Malaria represents a medical emergency because it may rapidly progress to complications and death without prompt and appropriate treatment. Severe malaria is almost exclusively caused by Plasmodium falciparum. The incidence of imported malaria is increasing and the case fatality rate remains high despite progress in intensive care and antimalarial treatment. Clinical deterioration usually appears 3–7 days after onset of fever. Complications involve the nervous, respiratory, renal, and/or hematopoietic systems.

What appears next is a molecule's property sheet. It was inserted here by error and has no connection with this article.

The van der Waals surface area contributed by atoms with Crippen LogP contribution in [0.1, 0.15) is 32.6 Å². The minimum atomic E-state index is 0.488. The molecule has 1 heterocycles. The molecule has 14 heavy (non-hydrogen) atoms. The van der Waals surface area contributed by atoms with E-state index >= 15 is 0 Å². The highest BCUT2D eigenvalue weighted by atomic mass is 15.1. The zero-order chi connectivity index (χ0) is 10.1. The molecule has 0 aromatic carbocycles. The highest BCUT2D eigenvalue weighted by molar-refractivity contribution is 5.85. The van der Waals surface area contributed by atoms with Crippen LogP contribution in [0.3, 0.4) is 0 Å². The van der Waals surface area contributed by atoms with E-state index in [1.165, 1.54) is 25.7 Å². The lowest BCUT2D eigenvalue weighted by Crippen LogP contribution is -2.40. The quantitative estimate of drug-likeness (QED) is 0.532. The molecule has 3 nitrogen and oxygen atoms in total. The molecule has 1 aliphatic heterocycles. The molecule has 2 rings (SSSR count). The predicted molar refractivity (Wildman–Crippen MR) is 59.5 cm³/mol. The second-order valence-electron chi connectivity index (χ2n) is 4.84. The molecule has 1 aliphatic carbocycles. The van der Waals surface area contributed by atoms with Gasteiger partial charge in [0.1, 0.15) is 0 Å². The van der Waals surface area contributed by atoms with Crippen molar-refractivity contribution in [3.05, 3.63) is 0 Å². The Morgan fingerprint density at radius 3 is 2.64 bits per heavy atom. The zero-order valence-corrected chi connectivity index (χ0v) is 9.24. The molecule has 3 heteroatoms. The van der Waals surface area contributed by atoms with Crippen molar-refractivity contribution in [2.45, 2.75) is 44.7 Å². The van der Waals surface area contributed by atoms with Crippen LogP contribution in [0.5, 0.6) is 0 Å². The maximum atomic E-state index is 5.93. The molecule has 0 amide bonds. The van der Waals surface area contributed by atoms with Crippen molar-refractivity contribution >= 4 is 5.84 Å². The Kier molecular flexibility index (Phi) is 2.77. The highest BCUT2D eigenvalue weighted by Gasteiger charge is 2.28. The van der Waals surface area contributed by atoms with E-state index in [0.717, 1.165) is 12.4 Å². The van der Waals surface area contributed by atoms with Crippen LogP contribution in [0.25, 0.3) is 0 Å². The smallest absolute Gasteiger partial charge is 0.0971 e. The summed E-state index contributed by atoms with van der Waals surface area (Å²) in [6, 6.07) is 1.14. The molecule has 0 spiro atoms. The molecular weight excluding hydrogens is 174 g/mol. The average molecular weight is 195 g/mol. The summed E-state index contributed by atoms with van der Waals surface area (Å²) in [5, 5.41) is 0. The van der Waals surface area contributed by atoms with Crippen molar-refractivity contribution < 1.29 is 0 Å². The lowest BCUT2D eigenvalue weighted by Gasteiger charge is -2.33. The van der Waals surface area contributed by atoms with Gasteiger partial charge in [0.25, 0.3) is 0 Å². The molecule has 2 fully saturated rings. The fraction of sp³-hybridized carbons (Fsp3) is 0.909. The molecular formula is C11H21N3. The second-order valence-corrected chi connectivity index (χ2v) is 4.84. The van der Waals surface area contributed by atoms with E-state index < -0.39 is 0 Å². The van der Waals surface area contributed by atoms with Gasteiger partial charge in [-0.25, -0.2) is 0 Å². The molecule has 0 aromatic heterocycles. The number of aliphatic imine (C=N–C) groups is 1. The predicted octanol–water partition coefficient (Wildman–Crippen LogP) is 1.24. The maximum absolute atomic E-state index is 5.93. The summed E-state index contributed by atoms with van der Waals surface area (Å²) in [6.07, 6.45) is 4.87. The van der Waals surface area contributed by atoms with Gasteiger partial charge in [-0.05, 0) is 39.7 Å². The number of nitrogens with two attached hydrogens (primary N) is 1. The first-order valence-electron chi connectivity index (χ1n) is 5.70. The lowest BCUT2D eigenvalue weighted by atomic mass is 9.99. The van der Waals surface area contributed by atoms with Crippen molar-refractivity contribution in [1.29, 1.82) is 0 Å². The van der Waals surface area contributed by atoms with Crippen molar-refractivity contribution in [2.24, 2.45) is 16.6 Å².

Metabolic acidosis and hypoglycemia are common systemic complications. Intravenous quinine and quinidine are the most widely used drugs in the initial treatment of severe falciparum malaria, whereas artemisinin derivatives are currently recommended for quinine-resistant cases. As soon as the patient is clinically stable and able to swallow, oral treatment should be given. The intravascular volume should be maintained at the lowest level sufficient for adequate systemic perfusion to prevent development of acute respiratory distress syndrome. Renal replacement therapy should be initiated early. Exchange blood transfusion has been suggested for the treatment of patients with severe malaria and high parasitemia. For early diagnosis, it is paramount to consider malaria in every febrile patient with a history of travel in an area endemic for malaria.